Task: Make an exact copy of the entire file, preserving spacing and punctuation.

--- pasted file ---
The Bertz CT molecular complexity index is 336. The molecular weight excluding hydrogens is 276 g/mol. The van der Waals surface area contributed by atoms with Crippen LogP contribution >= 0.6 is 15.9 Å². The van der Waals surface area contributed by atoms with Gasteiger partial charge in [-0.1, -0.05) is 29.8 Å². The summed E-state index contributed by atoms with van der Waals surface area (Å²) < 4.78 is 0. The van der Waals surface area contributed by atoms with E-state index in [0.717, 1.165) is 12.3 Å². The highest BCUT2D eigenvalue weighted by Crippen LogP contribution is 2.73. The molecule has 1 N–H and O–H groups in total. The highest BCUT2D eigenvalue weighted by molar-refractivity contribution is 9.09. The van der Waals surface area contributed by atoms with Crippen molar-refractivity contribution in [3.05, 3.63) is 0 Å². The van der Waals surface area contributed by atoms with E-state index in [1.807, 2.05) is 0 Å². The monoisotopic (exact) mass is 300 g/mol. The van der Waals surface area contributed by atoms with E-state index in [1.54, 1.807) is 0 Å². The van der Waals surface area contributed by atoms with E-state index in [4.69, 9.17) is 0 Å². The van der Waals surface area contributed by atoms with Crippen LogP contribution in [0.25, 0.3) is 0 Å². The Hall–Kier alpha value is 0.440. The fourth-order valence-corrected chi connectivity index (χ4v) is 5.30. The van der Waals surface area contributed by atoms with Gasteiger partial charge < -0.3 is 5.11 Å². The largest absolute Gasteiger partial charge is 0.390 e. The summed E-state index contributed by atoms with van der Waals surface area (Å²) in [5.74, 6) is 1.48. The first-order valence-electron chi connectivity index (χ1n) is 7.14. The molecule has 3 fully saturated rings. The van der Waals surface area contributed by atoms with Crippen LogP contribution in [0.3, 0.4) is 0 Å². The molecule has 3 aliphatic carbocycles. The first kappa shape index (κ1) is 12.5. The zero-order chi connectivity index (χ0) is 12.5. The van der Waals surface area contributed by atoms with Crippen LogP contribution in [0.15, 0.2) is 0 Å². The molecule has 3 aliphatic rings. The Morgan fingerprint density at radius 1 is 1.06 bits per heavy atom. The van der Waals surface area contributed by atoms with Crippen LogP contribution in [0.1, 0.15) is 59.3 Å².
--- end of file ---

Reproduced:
The Bertz CT molecular complexity index is 336. The molecular weight excluding hydrogens is 276 g/mol. The van der Waals surface area contributed by atoms with Crippen LogP contribution >= 0.6 is 15.9 Å². The van der Waals surface area contributed by atoms with Gasteiger partial charge in [-0.1, -0.05) is 29.8 Å². The summed E-state index contributed by atoms with van der Waals surface area (Å²) < 4.78 is 0. The van der Waals surface area contributed by atoms with E-state index in [0.717, 1.165) is 12.3 Å². The highest BCUT2D eigenvalue weighted by Crippen LogP contribution is 2.73. The molecule has 1 N–H and O–H groups in total. The highest BCUT2D eigenvalue weighted by molar-refractivity contribution is 9.09. The van der Waals surface area contributed by atoms with Crippen molar-refractivity contribution in [3.05, 3.63) is 0 Å². The van der Waals surface area contributed by atoms with E-state index in [1.807, 2.05) is 0 Å². The monoisotopic (exact) mass is 300 g/mol. The van der Waals surface area contributed by atoms with E-state index in [1.54, 1.807) is 0 Å². The van der Waals surface area contributed by atoms with E-state index in [4.69, 9.17) is 0 Å². The van der Waals surface area contributed by atoms with Crippen LogP contribution in [0.25, 0.3) is 0 Å². The Hall–Kier alpha value is 0.440. The fourth-order valence-corrected chi connectivity index (χ4v) is 5.30. The van der Waals surface area contributed by atoms with Gasteiger partial charge < -0.3 is 5.11 Å². The largest absolute Gasteiger partial charge is 0.390 e. The summed E-state index contributed by atoms with van der Waals surface area (Å²) in [5.74, 6) is 1.48. The first-order valence-electron chi connectivity index (χ1n) is 7.14. The molecule has 3 fully saturated rings. The van der Waals surface area contributed by atoms with Crippen LogP contribution in [0.3, 0.4) is 0 Å². The molecule has 3 aliphatic carbocycles. The first kappa shape index (κ1) is 12.5. The zero-order chi connectivity index (χ0) is 12.5. The van der Waals surface area contributed by atoms with Crippen LogP contribution in [0.15, 0.2) is 0 Å². The molecule has 3 aliphatic rings. The Morgan fingerprint density at radius 1 is 1.06 bits per heavy atom. The van der Waals surface area contributed by atoms with Crippen LogP contribution in [0.1, 0.15) is 59.3 Å².